Steuben Glass, Incorporated, manufacturer 1933–1958 (Sidney Waugh, designer)
2 3/4 x 15 3/4 inches
Wichita Art Museum, Museum purchase, F. Price Cossman Memorial Trust, Intrust Bank, Trustee
Not Currently on Display
About the Artwork
When his uncle proposed closing Steuben Glass in the first years of the Depression, Arthur A Houghton, Jr. asked if he could “have a crack at it.” Confident in his taste, and in the business principles of the Corning Works, he thought a radical reorganization of the design and production processes could revive Steuben. Key to his reinvention of Steuben was the removal of artisan-craftsmen from the design process. The responsibility for design was to be transferred to university-educated “fine” artists. The two men Houghton chose to assist him in the reorganization were John M. Gates (an architect trained at Harvard and Columbia) and Sidney Waugh (a sculptor trained at Amherst and MIT).
Of the three men, Sidney Waugh (1904–1963) contributed the most to the “new” Steuben. He created over 125 designs for the form and engraving of Steuben Glass, including many of their acknowledged masterpieces, such as the Gazelle Bowl, Moby Dick, and The Merry-Go-Round Bowl (the wedding gift of the United States to Queen Elizabeth II).
The Mariner’s Bowl of 1935 is an exceptional example of Waugh’s work for Steuben, as well as of his design genius. Like his best sculptural work in all media, it is classical in both form and subject matter. In fact, his iconographic program for the bowl was so complicated that the official Steuben press release, which usually emphasized the erudition of the designer’s concept, does not grasp the essence of Waugh’s program.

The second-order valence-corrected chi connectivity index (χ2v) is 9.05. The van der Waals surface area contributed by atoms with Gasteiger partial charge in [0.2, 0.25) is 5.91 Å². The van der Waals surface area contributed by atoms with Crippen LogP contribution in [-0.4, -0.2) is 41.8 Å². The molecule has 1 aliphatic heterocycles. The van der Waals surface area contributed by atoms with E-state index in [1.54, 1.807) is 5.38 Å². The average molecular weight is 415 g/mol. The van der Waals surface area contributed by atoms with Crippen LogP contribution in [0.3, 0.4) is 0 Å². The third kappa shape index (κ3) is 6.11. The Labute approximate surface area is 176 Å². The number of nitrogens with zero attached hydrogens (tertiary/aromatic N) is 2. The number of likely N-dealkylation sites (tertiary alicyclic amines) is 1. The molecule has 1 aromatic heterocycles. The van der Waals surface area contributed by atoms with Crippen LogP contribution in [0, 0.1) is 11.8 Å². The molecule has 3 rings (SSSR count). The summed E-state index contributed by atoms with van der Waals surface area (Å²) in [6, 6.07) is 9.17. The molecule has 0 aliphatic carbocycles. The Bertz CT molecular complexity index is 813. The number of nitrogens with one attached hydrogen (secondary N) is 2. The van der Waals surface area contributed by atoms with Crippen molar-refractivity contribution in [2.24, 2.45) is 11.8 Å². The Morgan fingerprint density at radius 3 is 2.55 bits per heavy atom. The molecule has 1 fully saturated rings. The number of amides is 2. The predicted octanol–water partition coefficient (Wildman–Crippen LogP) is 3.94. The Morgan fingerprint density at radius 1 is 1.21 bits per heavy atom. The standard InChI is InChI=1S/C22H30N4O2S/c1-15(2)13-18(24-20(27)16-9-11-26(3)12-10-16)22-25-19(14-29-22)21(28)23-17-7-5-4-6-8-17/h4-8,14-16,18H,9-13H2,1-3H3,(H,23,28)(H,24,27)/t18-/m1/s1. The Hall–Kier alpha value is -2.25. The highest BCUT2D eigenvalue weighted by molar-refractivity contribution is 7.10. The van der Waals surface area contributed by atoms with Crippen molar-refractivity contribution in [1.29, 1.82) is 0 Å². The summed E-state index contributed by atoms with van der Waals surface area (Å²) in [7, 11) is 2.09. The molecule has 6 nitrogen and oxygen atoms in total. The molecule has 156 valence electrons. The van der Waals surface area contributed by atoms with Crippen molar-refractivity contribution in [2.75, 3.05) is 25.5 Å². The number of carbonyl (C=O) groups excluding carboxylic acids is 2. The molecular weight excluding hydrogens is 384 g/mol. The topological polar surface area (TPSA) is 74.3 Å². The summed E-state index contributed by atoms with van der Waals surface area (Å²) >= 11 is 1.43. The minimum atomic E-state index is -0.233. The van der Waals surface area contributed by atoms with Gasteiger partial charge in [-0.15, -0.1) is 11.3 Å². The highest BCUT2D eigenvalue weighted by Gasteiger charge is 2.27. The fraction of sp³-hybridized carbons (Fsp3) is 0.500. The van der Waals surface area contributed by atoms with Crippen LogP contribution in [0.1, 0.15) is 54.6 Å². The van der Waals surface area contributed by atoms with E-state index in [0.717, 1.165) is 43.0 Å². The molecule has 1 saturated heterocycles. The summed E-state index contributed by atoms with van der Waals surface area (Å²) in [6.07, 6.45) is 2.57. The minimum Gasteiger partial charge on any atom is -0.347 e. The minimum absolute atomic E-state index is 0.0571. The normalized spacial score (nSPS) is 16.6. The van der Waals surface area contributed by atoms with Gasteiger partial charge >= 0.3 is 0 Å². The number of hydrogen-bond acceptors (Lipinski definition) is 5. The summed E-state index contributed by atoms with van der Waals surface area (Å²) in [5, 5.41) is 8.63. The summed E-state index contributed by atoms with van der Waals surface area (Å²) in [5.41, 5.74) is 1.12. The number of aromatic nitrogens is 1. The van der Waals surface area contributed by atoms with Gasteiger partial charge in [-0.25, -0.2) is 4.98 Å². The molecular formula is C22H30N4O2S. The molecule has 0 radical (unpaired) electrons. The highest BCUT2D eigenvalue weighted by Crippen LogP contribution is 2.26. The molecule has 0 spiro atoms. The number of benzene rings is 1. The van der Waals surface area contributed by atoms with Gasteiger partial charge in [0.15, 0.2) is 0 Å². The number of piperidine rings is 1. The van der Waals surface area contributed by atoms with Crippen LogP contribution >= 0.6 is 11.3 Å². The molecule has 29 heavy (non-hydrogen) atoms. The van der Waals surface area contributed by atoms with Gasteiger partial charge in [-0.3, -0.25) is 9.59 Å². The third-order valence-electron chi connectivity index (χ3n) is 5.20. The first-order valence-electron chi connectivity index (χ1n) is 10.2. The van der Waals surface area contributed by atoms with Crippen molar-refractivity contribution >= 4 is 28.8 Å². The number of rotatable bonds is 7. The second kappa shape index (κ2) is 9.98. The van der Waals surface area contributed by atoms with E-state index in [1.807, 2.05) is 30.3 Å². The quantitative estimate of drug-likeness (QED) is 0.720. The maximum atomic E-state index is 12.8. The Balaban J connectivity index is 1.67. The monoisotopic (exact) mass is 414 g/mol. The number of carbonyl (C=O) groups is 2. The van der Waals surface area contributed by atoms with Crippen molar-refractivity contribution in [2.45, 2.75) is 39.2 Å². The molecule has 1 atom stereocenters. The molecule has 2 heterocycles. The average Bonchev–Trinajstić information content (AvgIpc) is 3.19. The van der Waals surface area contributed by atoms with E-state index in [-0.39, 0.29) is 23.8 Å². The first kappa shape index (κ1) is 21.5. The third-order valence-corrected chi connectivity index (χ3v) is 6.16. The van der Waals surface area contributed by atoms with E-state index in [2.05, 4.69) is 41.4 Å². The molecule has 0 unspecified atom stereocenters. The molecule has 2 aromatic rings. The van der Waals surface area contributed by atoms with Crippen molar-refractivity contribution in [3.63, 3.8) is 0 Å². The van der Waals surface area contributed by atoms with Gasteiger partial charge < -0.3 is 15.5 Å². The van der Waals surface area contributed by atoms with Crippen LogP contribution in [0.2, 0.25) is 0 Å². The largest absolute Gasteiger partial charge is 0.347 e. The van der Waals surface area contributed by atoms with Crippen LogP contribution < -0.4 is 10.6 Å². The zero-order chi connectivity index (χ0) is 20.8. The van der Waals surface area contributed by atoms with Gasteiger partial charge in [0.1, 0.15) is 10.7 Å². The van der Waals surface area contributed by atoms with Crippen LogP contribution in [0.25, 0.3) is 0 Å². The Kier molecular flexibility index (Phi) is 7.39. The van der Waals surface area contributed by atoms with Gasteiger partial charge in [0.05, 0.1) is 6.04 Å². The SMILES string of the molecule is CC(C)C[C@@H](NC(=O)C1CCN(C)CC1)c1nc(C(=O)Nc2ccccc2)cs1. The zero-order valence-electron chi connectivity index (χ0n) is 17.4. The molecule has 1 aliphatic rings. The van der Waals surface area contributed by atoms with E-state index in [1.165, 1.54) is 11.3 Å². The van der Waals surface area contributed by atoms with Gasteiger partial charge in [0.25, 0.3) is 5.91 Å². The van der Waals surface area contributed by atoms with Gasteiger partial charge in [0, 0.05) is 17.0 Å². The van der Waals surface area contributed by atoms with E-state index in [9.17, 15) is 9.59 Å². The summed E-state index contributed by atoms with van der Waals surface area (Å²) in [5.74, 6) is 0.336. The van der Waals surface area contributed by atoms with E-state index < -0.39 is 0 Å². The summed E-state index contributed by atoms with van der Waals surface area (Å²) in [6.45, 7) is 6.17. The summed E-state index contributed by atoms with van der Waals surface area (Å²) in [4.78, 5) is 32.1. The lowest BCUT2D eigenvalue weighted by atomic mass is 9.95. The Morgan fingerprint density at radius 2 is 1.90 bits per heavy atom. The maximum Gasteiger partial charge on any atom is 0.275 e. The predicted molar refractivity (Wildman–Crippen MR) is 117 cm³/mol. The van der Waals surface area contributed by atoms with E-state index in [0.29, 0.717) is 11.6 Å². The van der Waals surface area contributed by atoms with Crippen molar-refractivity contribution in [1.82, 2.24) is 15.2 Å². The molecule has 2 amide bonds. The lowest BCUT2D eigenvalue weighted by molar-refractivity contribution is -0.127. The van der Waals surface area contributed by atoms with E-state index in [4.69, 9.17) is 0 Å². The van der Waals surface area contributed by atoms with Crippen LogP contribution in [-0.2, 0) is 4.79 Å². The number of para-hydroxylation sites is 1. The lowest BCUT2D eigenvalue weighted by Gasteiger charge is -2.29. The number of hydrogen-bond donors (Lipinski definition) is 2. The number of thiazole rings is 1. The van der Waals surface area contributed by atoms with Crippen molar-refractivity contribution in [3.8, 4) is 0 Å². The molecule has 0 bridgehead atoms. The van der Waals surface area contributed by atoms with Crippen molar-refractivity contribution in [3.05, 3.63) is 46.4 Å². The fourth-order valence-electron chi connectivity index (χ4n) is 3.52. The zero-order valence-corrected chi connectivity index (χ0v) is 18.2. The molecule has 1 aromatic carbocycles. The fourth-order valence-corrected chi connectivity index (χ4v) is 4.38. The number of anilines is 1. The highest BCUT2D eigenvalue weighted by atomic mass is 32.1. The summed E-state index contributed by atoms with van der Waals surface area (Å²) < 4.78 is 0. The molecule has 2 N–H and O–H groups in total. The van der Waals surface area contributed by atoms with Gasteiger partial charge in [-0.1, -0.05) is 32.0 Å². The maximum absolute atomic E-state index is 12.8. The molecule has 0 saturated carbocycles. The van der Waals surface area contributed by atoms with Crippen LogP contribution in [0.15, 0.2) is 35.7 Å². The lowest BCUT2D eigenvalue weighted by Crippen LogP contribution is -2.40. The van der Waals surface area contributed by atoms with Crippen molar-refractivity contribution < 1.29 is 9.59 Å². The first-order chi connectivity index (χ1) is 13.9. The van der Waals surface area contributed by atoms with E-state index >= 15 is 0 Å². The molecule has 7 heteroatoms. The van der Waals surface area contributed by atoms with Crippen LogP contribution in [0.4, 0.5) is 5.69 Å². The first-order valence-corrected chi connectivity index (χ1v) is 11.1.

The release notes that surrounding the central mariner’s compass are four “decorative groups. . . . To the north a bearded man holds an elaborate fleur-de-lis . . .” The “bearded man” is Poseidon/Neptune, the god of the sea, invoked by ancient mariners to ensure a safe voyage at sea. Waugh’s depiction of the god closely follows the conventions of antiquity and the Renaissance: a powerful, muscular old man with wild hair and long locks of beard. Waugh brilliantly transforms the standard attribute of Neptune—a trident—into a more complex and meaningful motif: the fleur-de-lis, which the god holds aloft (like he would his trident) just where the North Star would appear in the sky (given the placement of the Big Dipper). Waugh emphasized the prominence of the North Star (or Pole Star) because he must have known from the history of navigation that to determine latitude at sea, navigators relied on measurements obtained by aligning an astrolabe or cross-staff with the Pole Star. Waugh embellished the Star/fleur-de-lis/trident with fruit to show the abundance that would result from gauging properly the location of the Star.
The other three decorative groups also fit the imagery of the god of the sea. To east and west of the compass are the fish-tailed horses known as hippokampoi that drove Poseidon’s chariot. And to the south is the languorous figure of Amphitrite, wife of Poseidon and queen of the sea. As in many classical mosaics, she is shown with her hair in a tight net, raising her arms over her head and pinching her fingers together. Yet here again Waugh lends his own touch to the classical tradition through the addition of a palm tree, which both balances his composition and gives the viewer an obvious modern reference to the south. Waugh’s understanding of history placed him firmly in the classical tradition, while his subtle manipulation of its imagery, as well as his individual means of stylization, kept the tradition alive and relevant in the twentieth century.